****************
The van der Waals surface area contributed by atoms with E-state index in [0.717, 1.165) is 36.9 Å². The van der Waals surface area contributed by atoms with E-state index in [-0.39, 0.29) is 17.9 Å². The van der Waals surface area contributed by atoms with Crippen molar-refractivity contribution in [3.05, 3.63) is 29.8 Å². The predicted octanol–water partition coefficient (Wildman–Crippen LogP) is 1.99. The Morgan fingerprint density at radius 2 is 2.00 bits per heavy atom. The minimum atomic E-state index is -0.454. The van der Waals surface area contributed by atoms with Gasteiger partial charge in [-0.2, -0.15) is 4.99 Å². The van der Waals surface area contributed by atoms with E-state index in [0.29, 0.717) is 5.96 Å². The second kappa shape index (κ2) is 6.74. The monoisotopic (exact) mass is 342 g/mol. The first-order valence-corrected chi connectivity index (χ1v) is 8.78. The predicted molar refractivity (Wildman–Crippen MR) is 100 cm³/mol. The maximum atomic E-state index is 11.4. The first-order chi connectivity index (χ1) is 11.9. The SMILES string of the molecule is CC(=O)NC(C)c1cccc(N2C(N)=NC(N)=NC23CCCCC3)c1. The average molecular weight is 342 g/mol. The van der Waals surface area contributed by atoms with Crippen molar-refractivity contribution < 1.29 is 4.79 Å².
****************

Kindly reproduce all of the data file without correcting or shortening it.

The van der Waals surface area contributed by atoms with E-state index in [0.717, 1.165) is 36.9 Å². The van der Waals surface area contributed by atoms with E-state index in [-0.39, 0.29) is 17.9 Å². The van der Waals surface area contributed by atoms with Crippen molar-refractivity contribution in [3.05, 3.63) is 29.8 Å². The predicted octanol–water partition coefficient (Wildman–Crippen LogP) is 1.99. The Morgan fingerprint density at radius 2 is 2.00 bits per heavy atom. The minimum atomic E-state index is -0.454. The van der Waals surface area contributed by atoms with Gasteiger partial charge in [-0.2, -0.15) is 4.99 Å². The van der Waals surface area contributed by atoms with E-state index in [0.29, 0.717) is 5.96 Å². The second kappa shape index (κ2) is 6.74. The monoisotopic (exact) mass is 342 g/mol. The first-order valence-corrected chi connectivity index (χ1v) is 8.78. The predicted molar refractivity (Wildman–Crippen MR) is 100 cm³/mol. The maximum atomic E-state index is 11.4. The first-order chi connectivity index (χ1) is 11.9. The SMILES string of the molecule is CC(=O)NC(C)c1cccc(N2C(N)=NC(N)=NC23CCCCC3)c1. The average molecular weight is 342 g/mol. The van der Waals surface area contributed by atoms with Crippen molar-refractivity contribution < 1.29 is 4.79 Å².